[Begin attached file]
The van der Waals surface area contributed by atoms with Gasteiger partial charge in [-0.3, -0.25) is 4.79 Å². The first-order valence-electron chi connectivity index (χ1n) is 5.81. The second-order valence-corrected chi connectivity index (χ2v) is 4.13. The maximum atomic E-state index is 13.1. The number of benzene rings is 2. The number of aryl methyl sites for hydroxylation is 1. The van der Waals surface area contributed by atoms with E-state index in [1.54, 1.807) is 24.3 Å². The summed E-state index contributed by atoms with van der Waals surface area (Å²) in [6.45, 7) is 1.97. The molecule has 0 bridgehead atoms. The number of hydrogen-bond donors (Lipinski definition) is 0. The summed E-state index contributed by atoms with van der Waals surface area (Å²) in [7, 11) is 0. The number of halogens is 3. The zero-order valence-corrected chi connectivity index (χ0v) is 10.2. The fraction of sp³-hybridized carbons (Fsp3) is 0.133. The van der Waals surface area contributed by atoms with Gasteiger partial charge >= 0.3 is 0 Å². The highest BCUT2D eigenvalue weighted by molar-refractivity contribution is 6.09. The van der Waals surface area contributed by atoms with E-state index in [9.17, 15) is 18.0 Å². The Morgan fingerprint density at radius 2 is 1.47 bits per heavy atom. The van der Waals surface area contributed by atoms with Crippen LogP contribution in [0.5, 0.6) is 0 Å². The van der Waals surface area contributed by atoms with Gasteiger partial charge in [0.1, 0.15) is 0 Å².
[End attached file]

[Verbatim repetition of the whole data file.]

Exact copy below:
The van der Waals surface area contributed by atoms with Gasteiger partial charge in [-0.3, -0.25) is 4.79 Å². The first-order valence-electron chi connectivity index (χ1n) is 5.81. The second-order valence-corrected chi connectivity index (χ2v) is 4.13. The maximum atomic E-state index is 13.1. The number of benzene rings is 2. The number of aryl methyl sites for hydroxylation is 1. The van der Waals surface area contributed by atoms with E-state index in [1.54, 1.807) is 24.3 Å². The summed E-state index contributed by atoms with van der Waals surface area (Å²) in [6.45, 7) is 1.97. The molecule has 0 bridgehead atoms. The number of hydrogen-bond donors (Lipinski definition) is 0. The summed E-state index contributed by atoms with van der Waals surface area (Å²) in [7, 11) is 0. The number of halogens is 3. The zero-order valence-corrected chi connectivity index (χ0v) is 10.2. The fraction of sp³-hybridized carbons (Fsp3) is 0.133. The van der Waals surface area contributed by atoms with Gasteiger partial charge >= 0.3 is 0 Å². The highest BCUT2D eigenvalue weighted by molar-refractivity contribution is 6.09. The van der Waals surface area contributed by atoms with E-state index in [9.17, 15) is 18.0 Å². The Morgan fingerprint density at radius 2 is 1.47 bits per heavy atom. The van der Waals surface area contributed by atoms with Crippen LogP contribution in [0.5, 0.6) is 0 Å². The van der Waals surface area contributed by atoms with Gasteiger partial charge in [0.1, 0.15) is 0 Å².